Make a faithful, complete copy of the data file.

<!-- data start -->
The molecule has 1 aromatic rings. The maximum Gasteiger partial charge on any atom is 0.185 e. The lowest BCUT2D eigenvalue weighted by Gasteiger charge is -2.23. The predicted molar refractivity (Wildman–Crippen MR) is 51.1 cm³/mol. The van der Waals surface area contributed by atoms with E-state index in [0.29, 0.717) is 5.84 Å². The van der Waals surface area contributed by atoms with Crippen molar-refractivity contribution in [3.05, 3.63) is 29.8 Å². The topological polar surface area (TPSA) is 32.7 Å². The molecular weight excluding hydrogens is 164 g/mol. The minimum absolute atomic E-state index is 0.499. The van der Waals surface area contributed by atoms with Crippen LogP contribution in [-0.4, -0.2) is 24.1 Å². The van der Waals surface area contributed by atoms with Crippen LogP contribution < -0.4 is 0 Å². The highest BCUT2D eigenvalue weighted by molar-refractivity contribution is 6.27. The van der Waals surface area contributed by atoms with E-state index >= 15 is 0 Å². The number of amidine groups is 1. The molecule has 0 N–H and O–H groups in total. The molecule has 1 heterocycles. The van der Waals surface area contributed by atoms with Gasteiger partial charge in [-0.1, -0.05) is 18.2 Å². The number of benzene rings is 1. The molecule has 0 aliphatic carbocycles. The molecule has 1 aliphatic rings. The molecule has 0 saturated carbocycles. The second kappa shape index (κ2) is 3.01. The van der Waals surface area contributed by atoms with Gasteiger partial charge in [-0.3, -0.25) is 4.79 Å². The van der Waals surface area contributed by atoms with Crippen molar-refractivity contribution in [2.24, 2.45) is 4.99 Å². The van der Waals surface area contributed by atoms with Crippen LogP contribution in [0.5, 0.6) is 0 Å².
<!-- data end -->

The molecule has 1 aromatic rings. The maximum Gasteiger partial charge on any atom is 0.185 e. The lowest BCUT2D eigenvalue weighted by Gasteiger charge is -2.23. The predicted molar refractivity (Wildman–Crippen MR) is 51.1 cm³/mol. The van der Waals surface area contributed by atoms with E-state index in [0.29, 0.717) is 5.84 Å². The van der Waals surface area contributed by atoms with Crippen molar-refractivity contribution in [3.05, 3.63) is 29.8 Å². The topological polar surface area (TPSA) is 32.7 Å². The molecular weight excluding hydrogens is 164 g/mol. The minimum absolute atomic E-state index is 0.499. The van der Waals surface area contributed by atoms with Crippen LogP contribution in [-0.4, -0.2) is 24.1 Å². The van der Waals surface area contributed by atoms with Crippen LogP contribution < -0.4 is 0 Å². The highest BCUT2D eigenvalue weighted by molar-refractivity contribution is 6.27. The van der Waals surface area contributed by atoms with E-state index >= 15 is 0 Å². The number of amidine groups is 1. The molecule has 0 N–H and O–H groups in total. The molecule has 1 heterocycles. The van der Waals surface area contributed by atoms with Gasteiger partial charge in [-0.1, -0.05) is 18.2 Å². The number of benzene rings is 1. The molecule has 0 aliphatic carbocycles. The molecule has 1 aliphatic rings. The molecule has 0 saturated carbocycles. The second kappa shape index (κ2) is 3.01. The van der Waals surface area contributed by atoms with Gasteiger partial charge in [-0.3, -0.25) is 4.79 Å². The van der Waals surface area contributed by atoms with Crippen molar-refractivity contribution in [2.24, 2.45) is 4.99 Å². The van der Waals surface area contributed by atoms with Crippen LogP contribution in [0.5, 0.6) is 0 Å².